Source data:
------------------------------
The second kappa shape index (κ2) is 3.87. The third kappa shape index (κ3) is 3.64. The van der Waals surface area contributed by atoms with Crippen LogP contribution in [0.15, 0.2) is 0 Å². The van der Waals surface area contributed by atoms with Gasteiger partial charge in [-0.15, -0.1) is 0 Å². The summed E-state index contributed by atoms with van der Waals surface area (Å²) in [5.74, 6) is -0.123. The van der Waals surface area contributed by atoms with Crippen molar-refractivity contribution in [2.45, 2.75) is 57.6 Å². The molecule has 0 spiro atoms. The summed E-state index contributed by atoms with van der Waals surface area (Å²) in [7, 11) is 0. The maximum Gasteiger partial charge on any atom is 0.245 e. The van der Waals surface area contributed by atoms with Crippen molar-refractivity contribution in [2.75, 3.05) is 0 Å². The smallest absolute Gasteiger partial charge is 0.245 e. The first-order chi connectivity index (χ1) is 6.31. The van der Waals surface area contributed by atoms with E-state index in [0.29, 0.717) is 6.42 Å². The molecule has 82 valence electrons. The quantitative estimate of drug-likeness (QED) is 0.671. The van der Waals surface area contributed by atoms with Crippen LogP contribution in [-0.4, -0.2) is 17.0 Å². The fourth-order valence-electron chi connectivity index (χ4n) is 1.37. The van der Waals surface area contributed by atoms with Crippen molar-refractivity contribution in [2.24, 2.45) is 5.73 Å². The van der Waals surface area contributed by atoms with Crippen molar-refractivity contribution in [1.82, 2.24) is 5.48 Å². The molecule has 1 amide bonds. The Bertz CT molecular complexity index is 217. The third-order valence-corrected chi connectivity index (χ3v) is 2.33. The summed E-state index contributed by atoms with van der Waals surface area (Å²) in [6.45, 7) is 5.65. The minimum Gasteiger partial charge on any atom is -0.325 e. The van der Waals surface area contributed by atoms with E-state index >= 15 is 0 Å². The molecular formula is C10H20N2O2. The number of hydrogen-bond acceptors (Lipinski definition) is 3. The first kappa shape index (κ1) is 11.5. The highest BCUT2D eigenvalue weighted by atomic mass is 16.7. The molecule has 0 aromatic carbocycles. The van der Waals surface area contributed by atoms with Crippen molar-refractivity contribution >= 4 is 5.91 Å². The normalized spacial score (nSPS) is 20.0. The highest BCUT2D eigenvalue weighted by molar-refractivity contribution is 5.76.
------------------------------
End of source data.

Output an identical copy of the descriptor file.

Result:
The second kappa shape index (κ2) is 3.87. The third kappa shape index (κ3) is 3.64. The van der Waals surface area contributed by atoms with Crippen LogP contribution in [0.15, 0.2) is 0 Å². The van der Waals surface area contributed by atoms with Gasteiger partial charge in [-0.15, -0.1) is 0 Å². The summed E-state index contributed by atoms with van der Waals surface area (Å²) in [5.74, 6) is -0.123. The van der Waals surface area contributed by atoms with Crippen molar-refractivity contribution in [2.45, 2.75) is 57.6 Å². The molecule has 0 spiro atoms. The summed E-state index contributed by atoms with van der Waals surface area (Å²) in [7, 11) is 0. The maximum Gasteiger partial charge on any atom is 0.245 e. The van der Waals surface area contributed by atoms with Crippen molar-refractivity contribution in [2.75, 3.05) is 0 Å². The smallest absolute Gasteiger partial charge is 0.245 e. The first-order chi connectivity index (χ1) is 6.31. The van der Waals surface area contributed by atoms with E-state index in [0.29, 0.717) is 6.42 Å². The molecule has 82 valence electrons. The quantitative estimate of drug-likeness (QED) is 0.671. The van der Waals surface area contributed by atoms with Crippen LogP contribution in [-0.4, -0.2) is 17.0 Å². The fourth-order valence-electron chi connectivity index (χ4n) is 1.37. The van der Waals surface area contributed by atoms with Crippen molar-refractivity contribution in [2.24, 2.45) is 5.73 Å². The van der Waals surface area contributed by atoms with Crippen molar-refractivity contribution in [1.82, 2.24) is 5.48 Å². The molecule has 1 amide bonds. The Bertz CT molecular complexity index is 217. The third-order valence-corrected chi connectivity index (χ3v) is 2.33. The summed E-state index contributed by atoms with van der Waals surface area (Å²) in [6.45, 7) is 5.65. The minimum Gasteiger partial charge on any atom is -0.325 e. The van der Waals surface area contributed by atoms with E-state index >= 15 is 0 Å². The molecular formula is C10H20N2O2. The number of hydrogen-bond acceptors (Lipinski definition) is 3. The first kappa shape index (κ1) is 11.5. The highest BCUT2D eigenvalue weighted by atomic mass is 16.7. The molecule has 0 aromatic carbocycles. The van der Waals surface area contributed by atoms with Crippen molar-refractivity contribution >= 4 is 5.91 Å². The normalized spacial score (nSPS) is 20.0. The highest BCUT2D eigenvalue weighted by molar-refractivity contribution is 5.76.